"By no means did I try to shape anyone's thinking," Berkson wrote in an e-mail to the Weekly.
"I may have spoken to them in general terms that, in life, you are going to have to work with people that you don't exactly like but still need to work with, whether it's a coach or a boss," he said.
Berkson met with Olcott to discuss the issues raised. In a memo provided to the Weekly by the district, Olcott refers to "several incidents" in the feedback forms he had distributed (which he later provided to Berkson) that "were not unfair in their criticism."
In the memo Olcott takes responsibility for these incidents contributing to the team's problems.
But "the impetus came mostly from parents with unrealistic expectations" about their daughters' playing time, he wrote. "To advance its own agenda, a small contingent (of parents) worked actively to undermine the work of players, coaches and other parents to build a cohesive group. Secret, exclusive meetings, derisive comments at games, and other divisive behavior placed the players in a difficult position and hampered the growth of the team."
Several players and parents interviewed by the Weekly agreed with Olcott's assessment that playing time contributed significantly to the complaints about his conduct; those critical of Olcott adamantly deny this was their motive.
Team divisions along playing-time lines are common when parents and students debate a coach's methods, according to national sports expert Richard Lapchick, affiliated with Positive Coaching Alliance.
"This confuses the issues a bit. The suspicion is that the parents and athletes are bitter about playing time. This is a pattern seen over and over with problematic coaches," Lapchick told the Weekly in an interview.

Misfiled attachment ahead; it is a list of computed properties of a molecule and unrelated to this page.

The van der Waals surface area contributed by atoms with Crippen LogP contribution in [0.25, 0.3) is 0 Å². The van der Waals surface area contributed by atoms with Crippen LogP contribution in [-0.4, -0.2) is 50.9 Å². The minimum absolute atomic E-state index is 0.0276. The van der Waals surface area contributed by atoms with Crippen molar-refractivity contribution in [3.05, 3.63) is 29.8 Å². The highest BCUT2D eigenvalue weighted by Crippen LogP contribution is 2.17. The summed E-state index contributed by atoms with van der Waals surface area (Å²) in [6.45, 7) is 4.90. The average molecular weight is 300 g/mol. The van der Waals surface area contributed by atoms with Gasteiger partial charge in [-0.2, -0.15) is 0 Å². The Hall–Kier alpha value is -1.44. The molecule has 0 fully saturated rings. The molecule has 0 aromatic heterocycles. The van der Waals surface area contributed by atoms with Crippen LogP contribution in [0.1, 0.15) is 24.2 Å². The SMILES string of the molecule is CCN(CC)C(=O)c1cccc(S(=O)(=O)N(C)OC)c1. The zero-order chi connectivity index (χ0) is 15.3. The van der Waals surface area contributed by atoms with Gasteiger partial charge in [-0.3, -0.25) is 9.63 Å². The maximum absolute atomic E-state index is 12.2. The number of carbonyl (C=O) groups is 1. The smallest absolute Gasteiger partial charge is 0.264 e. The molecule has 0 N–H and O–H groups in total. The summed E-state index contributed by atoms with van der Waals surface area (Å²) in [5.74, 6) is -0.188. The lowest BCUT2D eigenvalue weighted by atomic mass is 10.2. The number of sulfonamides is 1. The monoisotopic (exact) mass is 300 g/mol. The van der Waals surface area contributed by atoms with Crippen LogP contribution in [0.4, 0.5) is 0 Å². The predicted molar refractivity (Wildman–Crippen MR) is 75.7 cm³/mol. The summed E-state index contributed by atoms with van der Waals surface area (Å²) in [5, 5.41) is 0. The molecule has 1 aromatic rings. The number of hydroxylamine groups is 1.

Berkson's report to Fiser cited a "polarity" of viewpoints, as well as correlation between lack of playing time and dissatisfaction with Olcott. The report also outlined Olcott's tasks for improvement: Speak to the team as a whole about mistakes; eliminate sarcasm and profanity; and share concerns about a player only with that player and not others, such as team captains.
After receiving the report, Fiser questioned the findings in an e-mail. She was especially critical of the emphasis given to examining the motivations of the players with concerns about coach conduct. Of the report's eight comments listed in support of Cory, six of them were aimed to discredit complaining players, she said.
Fiser met one more time with Berkson and Bowers. They told her at the end of the meeting that the decision had been made to retain Olcott.
"I was handled," Fiser said. "They discounted everything I said. They really wanted to see me as the over-anxious parent protective of her daughter."
Skelly commented: "The question is, 'Did we make the right call there, should we have let this coach go or should we have kept him?' The school made the decision to keep him. The kids (this year) had a quality experience."
Signs of improvement
The most visible coaching-conduct controversies examined in this series do not exist in isolation. Numerous less-visible or less-controversial incidents occur and are either quietly resolved or are not pressed by parents or their kids. Some remain unresolved, and new complaints have been brought to the Weekly's attention since Part 1 appeared last week.
By all accounts, however, the school year just ending has seen fewer serious problems than in the prior years, and the Paly girls' water-polo and basketball teams finished their seasons without the intense controversy of previous years.
Whether the change this year is a result of increased monitoring and accountability, a change in team dynamics, or evolution of coaching styles and maturity — or all three — parents and players on both teams report noticeably improved behavior by their coaches.